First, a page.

1) Avoid temptation to talk or text on your phone. Turn it off while driving or place your device in the glove box or center console so it’s out of sight and out of mind.
2) Vary your route when possible, so routine trips like commuting to and from work don’t become mundane.
3) Keep your eyes moving. Make a full mirror sweep with your eyes every 5-6 seconds to stay alert and ward off allowing your mind to wander.
4) Keep a safe following distance. Driver training experts suggest a following distance of 3-4 seconds in good weather—more in inclement weather. The 3-4-second following rule increases visibility and gives more time to react to what’s happening in front of you, reducing risk to you and your passengers.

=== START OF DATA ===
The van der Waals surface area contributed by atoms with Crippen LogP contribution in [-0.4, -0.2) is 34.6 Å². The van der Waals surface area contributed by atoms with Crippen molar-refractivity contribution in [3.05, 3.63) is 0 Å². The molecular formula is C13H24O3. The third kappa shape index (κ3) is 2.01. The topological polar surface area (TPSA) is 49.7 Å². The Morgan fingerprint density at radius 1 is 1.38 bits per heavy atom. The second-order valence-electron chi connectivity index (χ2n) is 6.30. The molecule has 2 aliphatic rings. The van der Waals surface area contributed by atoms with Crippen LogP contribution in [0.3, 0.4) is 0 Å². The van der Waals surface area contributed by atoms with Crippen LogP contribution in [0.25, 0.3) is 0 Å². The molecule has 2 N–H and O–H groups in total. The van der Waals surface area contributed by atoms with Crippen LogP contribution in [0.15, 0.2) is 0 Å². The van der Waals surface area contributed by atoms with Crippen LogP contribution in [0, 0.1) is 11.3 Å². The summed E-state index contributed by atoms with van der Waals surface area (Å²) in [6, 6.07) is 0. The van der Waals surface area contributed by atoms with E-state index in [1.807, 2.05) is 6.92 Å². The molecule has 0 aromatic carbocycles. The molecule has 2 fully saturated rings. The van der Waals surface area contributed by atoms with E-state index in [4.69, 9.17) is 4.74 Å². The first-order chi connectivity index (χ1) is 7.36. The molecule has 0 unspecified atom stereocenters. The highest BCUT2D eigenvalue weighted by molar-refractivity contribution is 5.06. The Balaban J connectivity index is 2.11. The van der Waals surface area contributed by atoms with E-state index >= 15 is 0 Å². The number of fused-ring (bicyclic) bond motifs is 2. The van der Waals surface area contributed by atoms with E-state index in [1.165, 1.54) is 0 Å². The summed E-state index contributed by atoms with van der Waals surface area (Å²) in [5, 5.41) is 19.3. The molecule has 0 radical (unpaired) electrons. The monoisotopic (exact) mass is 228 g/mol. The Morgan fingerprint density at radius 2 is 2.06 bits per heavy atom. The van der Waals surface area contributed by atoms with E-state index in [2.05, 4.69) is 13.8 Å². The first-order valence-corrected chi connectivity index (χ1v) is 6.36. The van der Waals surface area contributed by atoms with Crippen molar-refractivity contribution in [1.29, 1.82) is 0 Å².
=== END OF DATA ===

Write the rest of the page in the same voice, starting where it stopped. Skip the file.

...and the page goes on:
5) Clear your mind. You cannot focus on driving if your mind is on work or family pressure or your to-do list. Take a moment before you drive to get your mind focused on the task at hand—getting to your destination safely.
6) Have a plan. Don’t wait until you are driving to plan and become familiar with your route.
Use navigation devices with voice directions and set them prior to pulling out.
7) Help others help themselves. Make it a practice when you call someone’s cell phone to
ask if they are driving. If the answer is “yes,” take it upon yourself to call back later or ask
them to return your call when they’ve reached their destination. And never text someone
you know to be driving.